Rapidly, a series of actions sought to redress this injustice. In 1973, the Aboriginal Land Rights Commission was formed, and by 1975 a legal process was developed to enable Aboriginal people to claim freehold title to land within one area of Australia, the Northern Territory. In 1976 the first successful land claim was lodged. A host of others followed; at present, over 50% of the Northern Territory has been granted to traditional owners. The Northern and the Central Land Councils were established to assist indigenous people with the process of land claims within the Territory and to offer help in maintenance of that land once it was granted to traditional owners. However, 1997 marks the end of the period for new claims to be lodged. Some other mechanism is sorely needed.

In 1992 one of the most dramatic legal cases in the history of Australia overturned the concept of terra nullius. The Meryam people of Murray Island in the Torres Strait questioned the right of the Queensland government to control the use of island without considering their rights and successfully challenged the entire concept of terra nullius. They claimed ownership on the basis of maintaining their customs and laws. Part of proof consisted of reference to archival materials - wax cylinder recordings, photographs, and films made by the Cambridge Expedition to the Torres Strait in 1898.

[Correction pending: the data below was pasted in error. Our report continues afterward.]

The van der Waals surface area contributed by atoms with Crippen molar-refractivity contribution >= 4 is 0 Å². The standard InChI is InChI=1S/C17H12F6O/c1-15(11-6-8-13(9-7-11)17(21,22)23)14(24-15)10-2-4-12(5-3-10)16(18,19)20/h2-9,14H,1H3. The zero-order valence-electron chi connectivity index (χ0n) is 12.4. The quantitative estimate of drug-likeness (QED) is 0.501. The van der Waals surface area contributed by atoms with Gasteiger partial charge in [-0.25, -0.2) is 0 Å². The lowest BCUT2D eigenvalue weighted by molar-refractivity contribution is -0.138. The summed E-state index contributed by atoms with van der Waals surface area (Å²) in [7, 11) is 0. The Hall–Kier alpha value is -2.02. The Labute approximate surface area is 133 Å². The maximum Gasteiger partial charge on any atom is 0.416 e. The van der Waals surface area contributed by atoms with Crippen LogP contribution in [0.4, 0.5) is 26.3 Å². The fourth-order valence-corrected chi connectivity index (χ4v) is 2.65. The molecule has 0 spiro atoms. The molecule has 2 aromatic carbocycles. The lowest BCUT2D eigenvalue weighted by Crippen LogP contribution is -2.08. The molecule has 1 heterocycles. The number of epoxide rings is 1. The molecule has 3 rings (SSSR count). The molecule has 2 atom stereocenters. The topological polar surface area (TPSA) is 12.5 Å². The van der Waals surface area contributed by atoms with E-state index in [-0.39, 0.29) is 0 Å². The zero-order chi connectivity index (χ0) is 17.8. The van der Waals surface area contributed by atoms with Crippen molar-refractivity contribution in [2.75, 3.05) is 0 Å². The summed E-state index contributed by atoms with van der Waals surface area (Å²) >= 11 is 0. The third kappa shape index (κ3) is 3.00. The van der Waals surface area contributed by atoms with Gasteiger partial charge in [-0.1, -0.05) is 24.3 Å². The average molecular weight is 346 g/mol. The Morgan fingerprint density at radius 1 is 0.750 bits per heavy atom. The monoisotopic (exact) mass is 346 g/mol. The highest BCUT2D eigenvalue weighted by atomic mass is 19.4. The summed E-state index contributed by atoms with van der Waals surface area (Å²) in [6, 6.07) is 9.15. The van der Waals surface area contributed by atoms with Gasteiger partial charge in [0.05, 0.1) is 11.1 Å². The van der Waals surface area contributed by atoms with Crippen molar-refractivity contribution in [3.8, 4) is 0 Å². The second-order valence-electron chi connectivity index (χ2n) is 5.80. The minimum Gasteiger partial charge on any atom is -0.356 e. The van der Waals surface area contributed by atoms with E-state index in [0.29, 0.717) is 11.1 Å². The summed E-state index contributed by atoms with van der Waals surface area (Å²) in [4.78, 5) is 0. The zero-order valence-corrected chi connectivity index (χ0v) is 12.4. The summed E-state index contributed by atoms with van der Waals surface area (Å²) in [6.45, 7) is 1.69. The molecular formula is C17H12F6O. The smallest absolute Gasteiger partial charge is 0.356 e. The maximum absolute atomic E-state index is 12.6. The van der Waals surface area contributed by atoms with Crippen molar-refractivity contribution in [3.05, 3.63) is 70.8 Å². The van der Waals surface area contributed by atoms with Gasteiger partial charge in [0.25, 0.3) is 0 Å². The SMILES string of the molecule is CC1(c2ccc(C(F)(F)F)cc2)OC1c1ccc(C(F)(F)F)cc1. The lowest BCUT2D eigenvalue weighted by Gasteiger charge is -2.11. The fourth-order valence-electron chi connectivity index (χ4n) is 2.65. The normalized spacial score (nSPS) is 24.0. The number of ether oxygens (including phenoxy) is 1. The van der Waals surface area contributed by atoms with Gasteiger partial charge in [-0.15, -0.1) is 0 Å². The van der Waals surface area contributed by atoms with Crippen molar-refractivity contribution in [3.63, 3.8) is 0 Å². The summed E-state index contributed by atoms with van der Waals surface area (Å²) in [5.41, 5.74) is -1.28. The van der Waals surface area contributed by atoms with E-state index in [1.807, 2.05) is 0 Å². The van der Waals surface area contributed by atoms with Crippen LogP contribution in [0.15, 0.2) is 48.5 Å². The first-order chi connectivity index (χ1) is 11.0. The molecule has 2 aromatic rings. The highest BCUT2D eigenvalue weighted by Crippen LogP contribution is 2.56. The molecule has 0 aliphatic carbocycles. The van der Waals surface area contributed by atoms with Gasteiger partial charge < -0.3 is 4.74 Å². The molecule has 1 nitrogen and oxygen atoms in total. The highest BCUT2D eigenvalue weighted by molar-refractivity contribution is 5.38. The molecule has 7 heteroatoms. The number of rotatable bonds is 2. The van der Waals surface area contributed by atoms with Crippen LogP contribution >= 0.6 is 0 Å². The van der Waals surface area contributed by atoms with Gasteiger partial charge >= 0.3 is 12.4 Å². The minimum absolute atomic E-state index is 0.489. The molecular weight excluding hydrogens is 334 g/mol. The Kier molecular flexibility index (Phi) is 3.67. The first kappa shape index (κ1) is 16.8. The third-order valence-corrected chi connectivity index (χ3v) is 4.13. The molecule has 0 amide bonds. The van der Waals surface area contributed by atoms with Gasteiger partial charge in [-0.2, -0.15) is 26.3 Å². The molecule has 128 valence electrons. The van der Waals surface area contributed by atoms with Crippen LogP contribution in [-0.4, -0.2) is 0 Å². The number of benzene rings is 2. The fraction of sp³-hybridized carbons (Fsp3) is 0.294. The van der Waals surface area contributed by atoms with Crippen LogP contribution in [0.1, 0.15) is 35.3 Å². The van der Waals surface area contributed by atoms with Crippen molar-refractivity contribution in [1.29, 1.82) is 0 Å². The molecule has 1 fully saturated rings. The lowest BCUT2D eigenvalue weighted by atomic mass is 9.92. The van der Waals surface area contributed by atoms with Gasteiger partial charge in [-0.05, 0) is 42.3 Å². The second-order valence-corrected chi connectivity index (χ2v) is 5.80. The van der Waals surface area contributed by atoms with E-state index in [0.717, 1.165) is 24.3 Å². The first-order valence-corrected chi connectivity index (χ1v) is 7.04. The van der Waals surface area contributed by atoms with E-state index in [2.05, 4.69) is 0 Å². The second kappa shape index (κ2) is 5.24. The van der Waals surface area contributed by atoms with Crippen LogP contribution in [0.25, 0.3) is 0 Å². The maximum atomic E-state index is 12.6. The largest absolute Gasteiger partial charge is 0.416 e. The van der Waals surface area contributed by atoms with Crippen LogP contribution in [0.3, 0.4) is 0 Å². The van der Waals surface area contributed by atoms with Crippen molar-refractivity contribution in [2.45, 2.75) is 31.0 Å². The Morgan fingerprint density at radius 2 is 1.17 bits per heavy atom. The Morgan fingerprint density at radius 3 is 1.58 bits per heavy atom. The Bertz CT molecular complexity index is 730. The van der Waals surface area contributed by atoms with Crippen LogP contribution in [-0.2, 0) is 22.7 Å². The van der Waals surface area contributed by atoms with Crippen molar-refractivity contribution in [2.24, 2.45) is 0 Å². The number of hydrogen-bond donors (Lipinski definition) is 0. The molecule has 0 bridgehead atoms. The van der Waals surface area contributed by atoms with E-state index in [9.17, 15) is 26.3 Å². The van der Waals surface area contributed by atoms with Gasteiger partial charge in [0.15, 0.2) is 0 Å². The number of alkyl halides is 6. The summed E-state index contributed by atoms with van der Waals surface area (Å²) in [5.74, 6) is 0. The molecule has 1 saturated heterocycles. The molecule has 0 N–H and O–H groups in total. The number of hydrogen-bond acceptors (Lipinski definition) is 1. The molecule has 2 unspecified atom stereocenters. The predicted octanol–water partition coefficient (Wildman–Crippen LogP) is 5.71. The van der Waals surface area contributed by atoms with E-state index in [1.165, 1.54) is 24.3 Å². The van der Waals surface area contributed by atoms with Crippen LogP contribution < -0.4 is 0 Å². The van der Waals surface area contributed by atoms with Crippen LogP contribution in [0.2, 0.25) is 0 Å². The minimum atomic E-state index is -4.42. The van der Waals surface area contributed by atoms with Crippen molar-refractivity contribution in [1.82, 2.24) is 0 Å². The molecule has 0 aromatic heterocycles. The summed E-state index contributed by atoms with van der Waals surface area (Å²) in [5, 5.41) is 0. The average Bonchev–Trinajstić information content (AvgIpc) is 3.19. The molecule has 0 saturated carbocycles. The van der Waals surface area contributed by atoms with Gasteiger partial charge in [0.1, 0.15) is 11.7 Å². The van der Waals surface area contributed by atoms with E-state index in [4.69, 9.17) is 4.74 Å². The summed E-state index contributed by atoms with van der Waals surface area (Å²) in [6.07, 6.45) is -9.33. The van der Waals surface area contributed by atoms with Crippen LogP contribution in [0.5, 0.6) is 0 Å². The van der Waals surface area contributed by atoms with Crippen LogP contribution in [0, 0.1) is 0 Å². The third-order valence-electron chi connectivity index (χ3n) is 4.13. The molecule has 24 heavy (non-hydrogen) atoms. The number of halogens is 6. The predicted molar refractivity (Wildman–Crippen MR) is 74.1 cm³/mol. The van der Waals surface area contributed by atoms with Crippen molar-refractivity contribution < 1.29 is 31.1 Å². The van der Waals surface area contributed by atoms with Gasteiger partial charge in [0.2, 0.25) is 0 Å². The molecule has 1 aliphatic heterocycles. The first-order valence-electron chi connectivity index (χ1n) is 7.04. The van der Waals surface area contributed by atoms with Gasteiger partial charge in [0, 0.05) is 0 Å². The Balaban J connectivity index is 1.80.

As a result of this case, a new type of land rights known as native title was recognized throughout Australia, and claims could be heard outside of the Northern Territory. Freehold title would not be granted through native title, but recognition of prior ownership and connection with the land would make traditional owners equal partners with developers and others. Sacred sites would be recognized and any profits from that land would be shared with traditional owners. Native title legislation and procedures are in flux; however, Aboriginal people now have the hope of lodging claims in States where land rights did not exists before. Proof includes recordings of songs, and lawyers work with archivists in locating evidence of cultural continuity.